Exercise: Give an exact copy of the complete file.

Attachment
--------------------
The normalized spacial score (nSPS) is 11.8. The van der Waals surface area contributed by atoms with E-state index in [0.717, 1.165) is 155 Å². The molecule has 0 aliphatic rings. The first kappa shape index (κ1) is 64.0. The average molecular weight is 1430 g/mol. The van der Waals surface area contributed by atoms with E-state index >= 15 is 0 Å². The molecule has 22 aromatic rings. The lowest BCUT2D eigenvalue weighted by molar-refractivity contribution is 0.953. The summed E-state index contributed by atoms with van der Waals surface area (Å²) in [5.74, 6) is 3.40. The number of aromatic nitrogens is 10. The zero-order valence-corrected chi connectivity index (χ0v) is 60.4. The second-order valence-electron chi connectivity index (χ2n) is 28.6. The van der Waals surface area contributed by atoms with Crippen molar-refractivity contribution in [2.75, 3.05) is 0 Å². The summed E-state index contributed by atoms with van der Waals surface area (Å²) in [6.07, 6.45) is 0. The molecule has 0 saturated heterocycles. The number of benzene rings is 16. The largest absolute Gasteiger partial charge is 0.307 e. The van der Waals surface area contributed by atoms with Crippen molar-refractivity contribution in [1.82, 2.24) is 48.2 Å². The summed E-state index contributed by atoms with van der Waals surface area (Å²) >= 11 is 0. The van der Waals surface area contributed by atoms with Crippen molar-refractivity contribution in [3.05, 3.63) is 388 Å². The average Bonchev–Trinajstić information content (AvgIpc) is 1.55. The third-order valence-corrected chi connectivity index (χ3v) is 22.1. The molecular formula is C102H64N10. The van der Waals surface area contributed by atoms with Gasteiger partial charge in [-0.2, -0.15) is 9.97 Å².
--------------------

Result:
The normalized spacial score (nSPS) is 11.8. The van der Waals surface area contributed by atoms with E-state index in [0.717, 1.165) is 155 Å². The molecule has 0 aliphatic rings. The first kappa shape index (κ1) is 64.0. The average molecular weight is 1430 g/mol. The van der Waals surface area contributed by atoms with E-state index >= 15 is 0 Å². The molecule has 22 aromatic rings. The lowest BCUT2D eigenvalue weighted by molar-refractivity contribution is 0.953. The summed E-state index contributed by atoms with van der Waals surface area (Å²) in [5.74, 6) is 3.40. The number of aromatic nitrogens is 10. The zero-order valence-corrected chi connectivity index (χ0v) is 60.4. The second-order valence-electron chi connectivity index (χ2n) is 28.6. The van der Waals surface area contributed by atoms with Crippen molar-refractivity contribution in [2.75, 3.05) is 0 Å². The summed E-state index contributed by atoms with van der Waals surface area (Å²) in [6.07, 6.45) is 0. The molecule has 0 saturated heterocycles. The number of benzene rings is 16. The largest absolute Gasteiger partial charge is 0.307 e. The van der Waals surface area contributed by atoms with Crippen molar-refractivity contribution in [1.82, 2.24) is 48.2 Å². The summed E-state index contributed by atoms with van der Waals surface area (Å²) >= 11 is 0. The van der Waals surface area contributed by atoms with Crippen molar-refractivity contribution in [3.05, 3.63) is 388 Å². The average Bonchev–Trinajstić information content (AvgIpc) is 1.55. The third-order valence-corrected chi connectivity index (χ3v) is 22.1. The molecular formula is C102H64N10. The van der Waals surface area contributed by atoms with Gasteiger partial charge in [-0.2, -0.15) is 9.97 Å².